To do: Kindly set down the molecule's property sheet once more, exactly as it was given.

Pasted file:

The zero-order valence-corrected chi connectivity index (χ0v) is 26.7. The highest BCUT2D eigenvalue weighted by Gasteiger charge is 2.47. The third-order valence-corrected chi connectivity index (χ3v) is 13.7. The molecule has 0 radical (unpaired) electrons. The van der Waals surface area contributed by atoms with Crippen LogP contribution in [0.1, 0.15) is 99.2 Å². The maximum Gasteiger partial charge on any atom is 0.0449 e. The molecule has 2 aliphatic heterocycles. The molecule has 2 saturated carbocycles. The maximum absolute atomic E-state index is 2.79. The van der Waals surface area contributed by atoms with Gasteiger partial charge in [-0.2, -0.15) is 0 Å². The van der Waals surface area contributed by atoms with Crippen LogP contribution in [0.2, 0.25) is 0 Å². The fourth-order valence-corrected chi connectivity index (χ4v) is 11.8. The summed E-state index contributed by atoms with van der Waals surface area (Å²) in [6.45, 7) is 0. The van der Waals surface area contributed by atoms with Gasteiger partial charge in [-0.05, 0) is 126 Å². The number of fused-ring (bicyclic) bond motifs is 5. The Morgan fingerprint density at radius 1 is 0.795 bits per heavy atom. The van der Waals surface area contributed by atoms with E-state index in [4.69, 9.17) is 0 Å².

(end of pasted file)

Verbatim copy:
The zero-order valence-corrected chi connectivity index (χ0v) is 26.7. The highest BCUT2D eigenvalue weighted by Gasteiger charge is 2.47. The third-order valence-corrected chi connectivity index (χ3v) is 13.7. The molecule has 0 radical (unpaired) electrons. The van der Waals surface area contributed by atoms with Crippen LogP contribution in [0.1, 0.15) is 99.2 Å². The maximum Gasteiger partial charge on any atom is 0.0449 e. The molecule has 2 aliphatic heterocycles. The molecule has 2 saturated carbocycles. The maximum absolute atomic E-state index is 2.79. The van der Waals surface area contributed by atoms with Gasteiger partial charge in [-0.2, -0.15) is 0 Å². The van der Waals surface area contributed by atoms with Crippen LogP contribution in [0.2, 0.25) is 0 Å². The fourth-order valence-corrected chi connectivity index (χ4v) is 11.8. The summed E-state index contributed by atoms with van der Waals surface area (Å²) in [6.45, 7) is 0. The van der Waals surface area contributed by atoms with Gasteiger partial charge in [-0.05, 0) is 126 Å². The number of fused-ring (bicyclic) bond motifs is 5. The Morgan fingerprint density at radius 1 is 0.795 bits per heavy atom. The van der Waals surface area contributed by atoms with E-state index in [4.69, 9.17) is 0 Å².